Amazon Closing Price from 2004 to 2014 —– Yes, Nathan Yau, I thought it would be easy to make this data visualization but you were very right -there were actually many steps ..

After going over our survey results with RAW in class Wednesday, I felt pretty competent in using the data visualization tool.  It was my first choice for the assignment because of this but also because of the pop in color and graphics it offers. In Data PointsNathan Yau (Statistician and fellow Bruin) advises the ingredients to an effective data visualization are visual cues, coordinate system, scale, and context. I thought I could use RAW to communicate this but after my first half a dozen tries,I didn’t know what I was looking at. They key was choosing the appropriate graph for my data and finding relevant points to correlate.

The RAW graph above shows the closing stock market prices for Amazon.com from 2004-2014. I used the Hexagonal Binning that visually clusters the most populated areas on a scatterplot.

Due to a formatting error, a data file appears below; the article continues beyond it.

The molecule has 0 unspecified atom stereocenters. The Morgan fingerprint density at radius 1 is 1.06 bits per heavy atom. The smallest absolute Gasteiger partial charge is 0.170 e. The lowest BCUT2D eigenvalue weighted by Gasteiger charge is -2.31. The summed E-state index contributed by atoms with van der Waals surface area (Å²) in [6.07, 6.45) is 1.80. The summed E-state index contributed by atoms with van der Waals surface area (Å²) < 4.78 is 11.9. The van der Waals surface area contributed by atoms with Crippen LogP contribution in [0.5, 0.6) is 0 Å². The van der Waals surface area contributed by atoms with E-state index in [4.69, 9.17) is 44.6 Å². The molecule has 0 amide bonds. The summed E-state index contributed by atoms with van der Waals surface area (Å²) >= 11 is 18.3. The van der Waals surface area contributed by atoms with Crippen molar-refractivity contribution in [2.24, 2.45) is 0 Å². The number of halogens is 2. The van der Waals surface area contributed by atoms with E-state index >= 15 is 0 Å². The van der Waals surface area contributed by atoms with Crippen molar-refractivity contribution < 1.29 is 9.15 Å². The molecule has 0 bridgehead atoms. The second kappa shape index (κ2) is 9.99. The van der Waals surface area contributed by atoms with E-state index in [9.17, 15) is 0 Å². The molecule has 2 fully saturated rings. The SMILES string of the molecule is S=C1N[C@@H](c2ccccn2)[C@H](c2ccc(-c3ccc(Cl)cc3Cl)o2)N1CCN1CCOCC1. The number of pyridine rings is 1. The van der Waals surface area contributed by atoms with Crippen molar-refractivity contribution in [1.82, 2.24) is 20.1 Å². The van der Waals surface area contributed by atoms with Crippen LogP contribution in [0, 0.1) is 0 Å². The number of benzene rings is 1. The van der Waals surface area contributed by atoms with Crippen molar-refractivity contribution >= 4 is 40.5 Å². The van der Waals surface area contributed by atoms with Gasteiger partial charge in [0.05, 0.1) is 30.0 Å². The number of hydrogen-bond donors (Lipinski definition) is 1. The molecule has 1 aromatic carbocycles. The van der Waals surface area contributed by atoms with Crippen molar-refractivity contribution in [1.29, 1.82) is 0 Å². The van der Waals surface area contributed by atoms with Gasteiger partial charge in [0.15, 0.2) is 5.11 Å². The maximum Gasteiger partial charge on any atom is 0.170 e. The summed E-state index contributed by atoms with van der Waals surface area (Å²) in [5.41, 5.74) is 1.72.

The prices ranged from 284 to 358 a share. The Dr. John Rasp’s Statistics Website data set was based on Yahoo Finance  and showed the  daily returns of both Amazon and Coca Cola. Initially, I tried to create a visualization that compared the two companies returns. I found it more effective to follow only Amazon because the visualization was too cluttered and hard to decipher. Everything Nathan Yau goes against in Data Points.


Ultimately, I have a data visualization that mimics the one from Google above . I wanted to represent the market progression of Amazon accurately and I did that by making the steps and choices Yau advised. The visualization is more Amazon focused than the raw excel sheet. It also shows the price progression in an order and actualization that cant be seen or compared with just the numbers.

Week 4: 3 Different Data Visualizations for 2 Different Datasets